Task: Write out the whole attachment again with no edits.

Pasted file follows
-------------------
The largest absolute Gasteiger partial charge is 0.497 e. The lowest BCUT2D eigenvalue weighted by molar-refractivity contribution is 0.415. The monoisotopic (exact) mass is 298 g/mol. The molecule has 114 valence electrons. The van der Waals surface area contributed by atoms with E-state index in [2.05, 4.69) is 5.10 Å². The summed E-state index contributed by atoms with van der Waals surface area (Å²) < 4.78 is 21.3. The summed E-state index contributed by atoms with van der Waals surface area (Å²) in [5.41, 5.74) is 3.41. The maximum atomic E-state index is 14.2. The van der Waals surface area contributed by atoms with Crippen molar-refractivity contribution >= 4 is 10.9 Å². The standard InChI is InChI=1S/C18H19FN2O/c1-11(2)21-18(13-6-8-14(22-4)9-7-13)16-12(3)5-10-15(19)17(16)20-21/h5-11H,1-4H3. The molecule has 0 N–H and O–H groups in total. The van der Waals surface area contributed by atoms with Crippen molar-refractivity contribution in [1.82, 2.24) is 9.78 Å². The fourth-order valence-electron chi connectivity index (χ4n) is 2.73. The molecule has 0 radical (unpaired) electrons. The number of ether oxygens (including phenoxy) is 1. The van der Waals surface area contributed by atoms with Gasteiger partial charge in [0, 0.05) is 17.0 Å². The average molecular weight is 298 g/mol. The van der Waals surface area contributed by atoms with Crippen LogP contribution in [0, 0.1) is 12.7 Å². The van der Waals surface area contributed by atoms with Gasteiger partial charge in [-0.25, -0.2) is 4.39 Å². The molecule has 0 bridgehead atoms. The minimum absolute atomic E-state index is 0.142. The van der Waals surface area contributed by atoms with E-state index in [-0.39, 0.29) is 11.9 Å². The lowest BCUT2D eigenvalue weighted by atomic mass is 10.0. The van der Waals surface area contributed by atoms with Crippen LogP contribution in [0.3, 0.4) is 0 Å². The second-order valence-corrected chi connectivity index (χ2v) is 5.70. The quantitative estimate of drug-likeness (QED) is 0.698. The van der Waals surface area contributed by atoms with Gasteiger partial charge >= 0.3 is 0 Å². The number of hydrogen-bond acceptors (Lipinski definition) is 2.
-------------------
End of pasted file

The largest absolute Gasteiger partial charge is 0.497 e. The lowest BCUT2D eigenvalue weighted by molar-refractivity contribution is 0.415. The monoisotopic (exact) mass is 298 g/mol. The molecule has 114 valence electrons. The van der Waals surface area contributed by atoms with E-state index in [2.05, 4.69) is 5.10 Å². The summed E-state index contributed by atoms with van der Waals surface area (Å²) < 4.78 is 21.3. The summed E-state index contributed by atoms with van der Waals surface area (Å²) in [5.41, 5.74) is 3.41. The maximum atomic E-state index is 14.2. The van der Waals surface area contributed by atoms with Crippen molar-refractivity contribution >= 4 is 10.9 Å². The standard InChI is InChI=1S/C18H19FN2O/c1-11(2)21-18(13-6-8-14(22-4)9-7-13)16-12(3)5-10-15(19)17(16)20-21/h5-11H,1-4H3. The molecule has 0 N–H and O–H groups in total. The van der Waals surface area contributed by atoms with Crippen molar-refractivity contribution in [1.82, 2.24) is 9.78 Å². The fourth-order valence-electron chi connectivity index (χ4n) is 2.73. The molecule has 0 radical (unpaired) electrons. The number of ether oxygens (including phenoxy) is 1. The van der Waals surface area contributed by atoms with Gasteiger partial charge in [0, 0.05) is 17.0 Å². The average molecular weight is 298 g/mol. The van der Waals surface area contributed by atoms with Crippen LogP contribution in [0, 0.1) is 12.7 Å². The van der Waals surface area contributed by atoms with Gasteiger partial charge in [-0.25, -0.2) is 4.39 Å². The molecule has 0 bridgehead atoms. The minimum absolute atomic E-state index is 0.142. The van der Waals surface area contributed by atoms with E-state index in [-0.39, 0.29) is 11.9 Å². The lowest BCUT2D eigenvalue weighted by atomic mass is 10.0. The van der Waals surface area contributed by atoms with Crippen LogP contribution in [0.3, 0.4) is 0 Å². The second-order valence-corrected chi connectivity index (χ2v) is 5.70. The quantitative estimate of drug-likeness (QED) is 0.698. The van der Waals surface area contributed by atoms with Gasteiger partial charge >= 0.3 is 0 Å². The number of hydrogen-bond acceptors (Lipinski definition) is 2.